Ka-bar Becker BK17: All Around Woodsman’s Knife

BK17_DetailI rely on my gear everyday, I am not a collector, and I have a philosophy about gear: Get top quality that doesn’t cost so much you’re afraid to use it. This knife fits all my needs to the tee.

The BK17 is the perfect accompaniment for a hatchet, handling those small, tedious jobs that a beefy hatchet is not well suited for.

The BK17 is the perfect accompaniment for a hatchet, handling those small, tedious jobs that a beefy hatchet is not well suited for.

I had been debating between this knife and the SOG Seal Pup Elite.  In the end, I decided to get both.  They are not very expensive.  The BK17’s sheath found a permanent place on my hatchet belt.  The SPE found a place on my bowie belt, and I use it mainly for butchering game or wet weather woodscraft since it’s made from stainless steel.  But that’s fodder for another article . . .

It’s a smallish knife, by my standards, anyway. My main bush knife is a Cold Steel Trail Master, a substantial bowie, but a small knife is best for many finer bushcraft tasks. It’s light and easy for EDC. And the entire knife is stout, from the Zytel grips to the blade itself. The spine is about 3/16″ thick, making this knife strong. The knife’s big brother, the BK2, has been described as a tank of a knife.  Well, the BK17 is a tank of a little knife.  I wouldn’t use it to baton wood (frankly, I wouldn’t use any knife to baton wood, nor would I waste my time batonning wood) but it could if you were pressed. But far better uses for this knife are applications such as game and fish prep, carving, and odd tasks in the sticks. A fine choice where a big blade such as my Trail Master is less apt. (For my review on the Trail Master, follow this link: http://twacorbiesbushcraft.wordpress.com/product-reviews/the-trail-master-by-cold-steel/  )

The blade came razor sharp and the craftsmanship was flawless. Unlike many users, I like the coating, too. If it protects the blade from wet weather as effectively as my Ka-bar USMC knife for all the years I carried it in wet Alaska, then I am more than glad to have it on the blade. I often think a lot of knife aficionados remove it and modify their knives just to do it. I’ve tried many of their mods and don’t usually them find them better, excepting when a knife comes with a poor sheath (which the BK17 doesn’t).

The hilt is comfortable. You can choke up the blade easily and comfortably for very fine work. The small lower guard is adequate and made of steel whereas the guard of the SOG SEP (and the Cold Steel SRK, to which the BK17 is often compared) is made of flimsier polymers that I’ve heard are prone to crumble over time.

The knife comes with extra scales but I like the black just fine. They are robust, ergonomic and have a good feel to them. Slightly textured, they are adequately grippy without being so textured they are likely to wear.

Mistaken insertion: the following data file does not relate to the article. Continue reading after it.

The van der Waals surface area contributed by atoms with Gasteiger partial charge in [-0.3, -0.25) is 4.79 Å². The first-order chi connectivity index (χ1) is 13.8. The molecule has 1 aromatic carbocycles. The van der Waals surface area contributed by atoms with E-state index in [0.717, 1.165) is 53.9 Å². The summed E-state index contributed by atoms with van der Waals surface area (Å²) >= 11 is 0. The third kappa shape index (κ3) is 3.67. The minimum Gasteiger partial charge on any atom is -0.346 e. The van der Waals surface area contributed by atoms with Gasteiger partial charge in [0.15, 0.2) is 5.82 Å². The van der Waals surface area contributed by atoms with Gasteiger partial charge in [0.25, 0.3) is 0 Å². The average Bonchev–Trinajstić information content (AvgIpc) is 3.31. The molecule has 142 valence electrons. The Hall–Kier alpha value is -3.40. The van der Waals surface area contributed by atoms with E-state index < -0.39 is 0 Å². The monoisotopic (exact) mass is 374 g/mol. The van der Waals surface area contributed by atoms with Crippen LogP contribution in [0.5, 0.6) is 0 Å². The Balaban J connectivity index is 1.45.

The Grohmann 100A sheath, made for their S4 survival knife, fits the Ka-bar BK17 to a tee, and is a good option if you like the traditional bushcrafter look.  And it's a mere $30 Canadian.

I’ve never had a knife with a nylon sheath before, and I wasn’t sure how Id’ take to it, but having tried it, I like it. It’s very secure; I like that it has two snaps for extra security. Some persons have stated they feel the knife might cut the snaps when drawn, but honestly, that’s easily resolved. Just press the lower strap down with the index finger when drawing the knife and angle it slightly outward. Come on, learn to use your tools! Using the supplied sheath, I could carry this knife securely on a belt or upside down on a pack strap, and it’s compact enough I could tuck it, sheath and all, into my daypack or messenger bag.  I also have an extra heavy duty leather sheath for my Grohmann S4, not the standard one that comes with the S4 but improved option they offer that is deep and has a full cover (looking for like a traditional bushcrafter’s sheath) which fits it to a tee.  I think I prefer the S4 sheath–better protection and I like traditional things.

Because the steel is 1095 cro-va which can rust, and the scales are known to loosen given how they are fastened to the blade in order to be interchangeable, I would suggest just two things before you use it. Remove the scales and wipe on a very light coating of synthetic gun oil as an additional protection for the metal under the scales. (That metal is coated and should be fine, anyway, but a little extra protection never hurts). Then replace the scales and use a little Threadlocker Blue on each screw and let it sit overnight to cure. You will have no more slippage, but should you ever want to replace the scales, you will be able to undo the screws in the future.

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